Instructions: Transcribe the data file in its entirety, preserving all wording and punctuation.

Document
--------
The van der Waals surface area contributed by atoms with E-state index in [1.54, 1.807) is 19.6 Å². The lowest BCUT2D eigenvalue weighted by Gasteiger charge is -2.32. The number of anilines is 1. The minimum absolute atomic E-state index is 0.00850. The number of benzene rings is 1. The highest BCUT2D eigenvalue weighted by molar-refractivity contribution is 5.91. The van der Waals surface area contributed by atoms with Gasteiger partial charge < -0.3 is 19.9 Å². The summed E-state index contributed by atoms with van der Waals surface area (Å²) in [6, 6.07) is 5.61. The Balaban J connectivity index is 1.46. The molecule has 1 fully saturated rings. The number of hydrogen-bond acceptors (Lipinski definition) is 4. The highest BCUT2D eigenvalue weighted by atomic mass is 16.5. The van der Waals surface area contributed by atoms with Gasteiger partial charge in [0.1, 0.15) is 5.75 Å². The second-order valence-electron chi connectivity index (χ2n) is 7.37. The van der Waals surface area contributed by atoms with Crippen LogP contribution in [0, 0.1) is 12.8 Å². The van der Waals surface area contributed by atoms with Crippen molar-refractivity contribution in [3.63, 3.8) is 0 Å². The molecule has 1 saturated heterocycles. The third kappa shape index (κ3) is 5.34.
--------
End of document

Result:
The van der Waals surface area contributed by atoms with E-state index in [1.54, 1.807) is 19.6 Å². The lowest BCUT2D eigenvalue weighted by Gasteiger charge is -2.32. The number of anilines is 1. The minimum absolute atomic E-state index is 0.00850. The number of benzene rings is 1. The highest BCUT2D eigenvalue weighted by molar-refractivity contribution is 5.91. The van der Waals surface area contributed by atoms with Gasteiger partial charge < -0.3 is 19.9 Å². The summed E-state index contributed by atoms with van der Waals surface area (Å²) in [6, 6.07) is 5.61. The Balaban J connectivity index is 1.46. The molecule has 1 fully saturated rings. The number of hydrogen-bond acceptors (Lipinski definition) is 4. The highest BCUT2D eigenvalue weighted by atomic mass is 16.5. The van der Waals surface area contributed by atoms with Gasteiger partial charge in [0.1, 0.15) is 5.75 Å². The second-order valence-electron chi connectivity index (χ2n) is 7.37. The van der Waals surface area contributed by atoms with Crippen LogP contribution in [0, 0.1) is 12.8 Å². The van der Waals surface area contributed by atoms with Crippen molar-refractivity contribution in [3.63, 3.8) is 0 Å². The molecule has 1 saturated heterocycles. The third kappa shape index (κ3) is 5.34.